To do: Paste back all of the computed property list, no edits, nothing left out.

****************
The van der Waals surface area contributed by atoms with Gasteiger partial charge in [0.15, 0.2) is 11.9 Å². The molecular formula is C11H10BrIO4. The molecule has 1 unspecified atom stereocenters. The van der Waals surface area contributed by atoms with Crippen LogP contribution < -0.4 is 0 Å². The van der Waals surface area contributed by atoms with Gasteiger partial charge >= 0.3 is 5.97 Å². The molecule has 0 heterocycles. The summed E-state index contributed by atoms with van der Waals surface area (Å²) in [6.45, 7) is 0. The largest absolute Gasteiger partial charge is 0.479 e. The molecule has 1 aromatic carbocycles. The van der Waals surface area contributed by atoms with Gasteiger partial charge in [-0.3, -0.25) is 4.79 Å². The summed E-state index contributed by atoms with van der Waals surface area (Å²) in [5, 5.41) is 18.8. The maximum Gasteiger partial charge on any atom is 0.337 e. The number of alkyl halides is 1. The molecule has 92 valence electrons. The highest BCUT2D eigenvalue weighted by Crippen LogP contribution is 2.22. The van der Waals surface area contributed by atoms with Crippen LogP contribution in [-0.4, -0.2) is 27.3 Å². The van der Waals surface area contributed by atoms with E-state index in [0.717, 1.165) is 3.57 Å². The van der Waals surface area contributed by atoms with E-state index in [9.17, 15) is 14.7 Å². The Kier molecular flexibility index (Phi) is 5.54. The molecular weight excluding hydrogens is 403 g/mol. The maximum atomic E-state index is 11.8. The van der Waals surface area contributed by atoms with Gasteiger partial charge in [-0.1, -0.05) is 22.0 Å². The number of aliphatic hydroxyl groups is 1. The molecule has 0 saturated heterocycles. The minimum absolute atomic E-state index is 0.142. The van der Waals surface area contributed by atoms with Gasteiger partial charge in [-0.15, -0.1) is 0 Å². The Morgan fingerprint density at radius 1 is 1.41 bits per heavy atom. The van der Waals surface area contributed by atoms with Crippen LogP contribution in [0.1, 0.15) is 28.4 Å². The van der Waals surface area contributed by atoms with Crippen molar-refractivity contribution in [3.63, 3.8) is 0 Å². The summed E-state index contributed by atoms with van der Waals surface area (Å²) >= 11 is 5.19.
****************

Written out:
The van der Waals surface area contributed by atoms with Gasteiger partial charge in [0.15, 0.2) is 11.9 Å². The molecular formula is C11H10BrIO4. The molecule has 1 unspecified atom stereocenters. The van der Waals surface area contributed by atoms with Crippen LogP contribution < -0.4 is 0 Å². The van der Waals surface area contributed by atoms with Gasteiger partial charge >= 0.3 is 5.97 Å². The molecule has 0 heterocycles. The summed E-state index contributed by atoms with van der Waals surface area (Å²) in [6.45, 7) is 0. The largest absolute Gasteiger partial charge is 0.479 e. The molecule has 1 aromatic carbocycles. The van der Waals surface area contributed by atoms with Gasteiger partial charge in [-0.3, -0.25) is 4.79 Å². The summed E-state index contributed by atoms with van der Waals surface area (Å²) in [5, 5.41) is 18.8. The maximum Gasteiger partial charge on any atom is 0.337 e. The number of alkyl halides is 1. The molecule has 92 valence electrons. The highest BCUT2D eigenvalue weighted by Crippen LogP contribution is 2.22. The van der Waals surface area contributed by atoms with Crippen LogP contribution in [-0.4, -0.2) is 27.3 Å². The van der Waals surface area contributed by atoms with E-state index in [0.717, 1.165) is 3.57 Å². The van der Waals surface area contributed by atoms with E-state index in [9.17, 15) is 14.7 Å². The Kier molecular flexibility index (Phi) is 5.54. The molecular weight excluding hydrogens is 403 g/mol. The maximum atomic E-state index is 11.8. The van der Waals surface area contributed by atoms with Gasteiger partial charge in [-0.1, -0.05) is 22.0 Å². The number of aliphatic hydroxyl groups is 1. The molecule has 0 saturated heterocycles. The minimum absolute atomic E-state index is 0.142. The van der Waals surface area contributed by atoms with Gasteiger partial charge in [-0.15, -0.1) is 0 Å². The Morgan fingerprint density at radius 1 is 1.41 bits per heavy atom. The van der Waals surface area contributed by atoms with Crippen LogP contribution in [0.1, 0.15) is 28.4 Å². The van der Waals surface area contributed by atoms with Crippen molar-refractivity contribution in [3.63, 3.8) is 0 Å². The summed E-state index contributed by atoms with van der Waals surface area (Å²) >= 11 is 5.19.